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dc.contributor.authorHonma, Aen_US
dc.contributor.authorRevell, VLen_US
dc.contributor.authorGunn, PJen_US
dc.contributor.authorDavies, SKen_US
dc.contributor.authorMiddleton, Ben_US
dc.contributor.authorRaynaud, FIen_US
dc.contributor.authorSkene, DJen_US
dc.coverage.spatialFranceen_US
dc.date.accessioned2019-05-14T09:37:55Z
dc.date.issued2019-03-30en_US
dc.identifierhttps://www.ncbi.nlm.nih.gov/pubmed/30929284en_US
dc.identifier.citationEur J Neurosci, 2019en_US
dc.identifier.urihttps://repository.icr.ac.uk/handle/internal/3226
dc.identifier.eissn1460-9568en_US
dc.identifier.doi10.1111/ejn.14411en_US
dc.description.abstractDisruption to sleep and circadian rhythms can impact on metabolism. The study aimed to investigate the effect of acute sleep deprivation on plasma melatonin, cortisol and metabolites, to increase understanding of the metabolic pathways involved in sleep/wake regulation processes. Twelve healthy young female participants remained in controlled laboratory conditions for ~92 hr with respect to posture, meals and environmental light (18:00-23:00 hr and 07:00-09:00 hr <8 lux; 23:00-07:00 hr 0 lux (sleep opportunity) or <8 lux (continuous wakefulness); 09:00-18:00 hr ~90 lux). Regular blood samples were collected for 70 hr for plasma melatonin and cortisol, and targeted liquid chromatography-mass spectrometry metabolomics. Timepoints between 00:00 and 06:00 hr for day 1 (baseline sleep), day 2 (sleep deprivation) and day 3 (recovery sleep) were analysed. Cosinor analysis and MetaCycle analysis were performed for detection of rhythmicity. Night-time melatonin levels were significantly increased during sleep deprivation and returned to baseline levels during recovery sleep. No significant differences were observed in cortisol levels. Of 130 plasma metabolites quantified, 41 metabolites were significantly altered across the study nights, with the majority decreasing during sleep deprivation, most notably phosphatidylcholines. In cosinor analysis, 58 metabolites maintained their rhythmicity across the study days, with the majority showing a phase advance during acute sleep deprivation. This observation differs to that previously reported for males. Our study is the first of metabolic profiling in females during sleep deprivation and recovery sleep, and offers a novel view of human sleep/wake regulation and sex differences.en_US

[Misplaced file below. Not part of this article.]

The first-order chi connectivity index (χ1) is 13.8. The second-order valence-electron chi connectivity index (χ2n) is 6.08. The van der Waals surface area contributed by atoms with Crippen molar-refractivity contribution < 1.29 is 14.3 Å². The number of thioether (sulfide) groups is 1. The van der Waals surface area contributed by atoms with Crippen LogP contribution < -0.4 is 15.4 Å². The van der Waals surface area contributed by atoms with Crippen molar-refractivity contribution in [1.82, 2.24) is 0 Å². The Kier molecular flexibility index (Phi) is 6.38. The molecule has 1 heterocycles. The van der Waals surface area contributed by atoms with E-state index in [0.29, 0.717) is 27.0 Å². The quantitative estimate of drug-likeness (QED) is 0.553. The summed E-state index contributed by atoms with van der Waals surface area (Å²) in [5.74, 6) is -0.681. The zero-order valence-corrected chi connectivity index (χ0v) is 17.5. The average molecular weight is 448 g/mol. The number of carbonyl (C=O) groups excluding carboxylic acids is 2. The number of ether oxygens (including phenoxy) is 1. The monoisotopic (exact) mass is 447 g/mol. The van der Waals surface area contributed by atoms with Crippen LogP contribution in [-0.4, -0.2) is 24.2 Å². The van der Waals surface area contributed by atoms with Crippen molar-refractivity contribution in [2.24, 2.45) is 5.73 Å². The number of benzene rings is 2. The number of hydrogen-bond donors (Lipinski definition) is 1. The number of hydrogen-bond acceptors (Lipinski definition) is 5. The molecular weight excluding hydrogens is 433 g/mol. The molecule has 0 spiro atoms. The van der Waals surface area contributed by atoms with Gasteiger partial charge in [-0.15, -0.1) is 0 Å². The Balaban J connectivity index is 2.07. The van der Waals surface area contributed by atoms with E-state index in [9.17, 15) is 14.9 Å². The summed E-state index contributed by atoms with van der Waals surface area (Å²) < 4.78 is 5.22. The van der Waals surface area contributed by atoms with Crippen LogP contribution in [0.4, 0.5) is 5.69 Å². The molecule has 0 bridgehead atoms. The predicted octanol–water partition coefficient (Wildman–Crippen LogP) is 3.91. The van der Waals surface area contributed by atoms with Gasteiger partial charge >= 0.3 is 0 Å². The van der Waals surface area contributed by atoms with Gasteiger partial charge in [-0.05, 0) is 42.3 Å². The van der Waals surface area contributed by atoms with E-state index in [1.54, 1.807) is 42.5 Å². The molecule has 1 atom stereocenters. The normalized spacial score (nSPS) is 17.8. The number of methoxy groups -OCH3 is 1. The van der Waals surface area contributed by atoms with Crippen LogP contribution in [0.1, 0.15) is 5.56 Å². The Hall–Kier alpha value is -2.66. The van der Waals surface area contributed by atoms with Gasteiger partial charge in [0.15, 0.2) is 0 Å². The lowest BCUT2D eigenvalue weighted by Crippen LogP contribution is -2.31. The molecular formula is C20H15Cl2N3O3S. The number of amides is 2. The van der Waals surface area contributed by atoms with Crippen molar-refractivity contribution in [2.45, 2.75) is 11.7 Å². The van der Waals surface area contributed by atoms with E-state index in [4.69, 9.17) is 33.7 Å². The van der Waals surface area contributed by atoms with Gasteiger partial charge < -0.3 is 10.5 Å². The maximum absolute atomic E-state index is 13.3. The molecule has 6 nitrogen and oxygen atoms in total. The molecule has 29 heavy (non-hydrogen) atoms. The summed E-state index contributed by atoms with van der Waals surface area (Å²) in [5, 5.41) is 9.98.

dc.languageengen_US
dc.language.isoengen_US
dc.rights.urihttp://creativecommons.org/licenses/by/4.0/en_US
dc.subjectcircadian rhythmsen_US
dc.subjecthumansen_US
dc.subjectmetabolomicsen_US
dc.subjectsleep biomarkersen_US
dc.titleEffect of acute total sleep deprivation on plasma melatonin, cortisol and metabolite rhythms in females.en_US
dc.typeJournal Article
dcterms.dateAccepted2019-03-11en_US
rioxxterms.versionofrecord10.1111/ejn.14411en_US
rioxxterms.licenseref.startdate2019-03-30en_US
rioxxterms.typeJournal Article/Reviewen_US
dc.relation.isPartOfEur J Neuroscien_US
pubs.notesNot knownen_US
pubs.organisational-group/ICR
pubs.organisational-group/ICR/Primary Group
pubs.organisational-group/ICR/Primary Group/ICR Divisions
pubs.organisational-group/ICR/Primary Group/ICR Divisions/Cancer Therapeutics
pubs.organisational-group/ICR/Primary Group/ICR Divisions/Cancer Therapeutics/Clinical Pharmacology & Trials (including Drug Metabolism & Pharmacokinetics Group)
pubs.publication-statusPublished onlineen_US
pubs.embargo.termsNot knownen_US
icr.researchteamClinical Pharmacology & Trials (including Drug Metabolism & Pharmacokinetics Group)en_US
dc.contributor.icrauthorRaynaud, Florenceen_US


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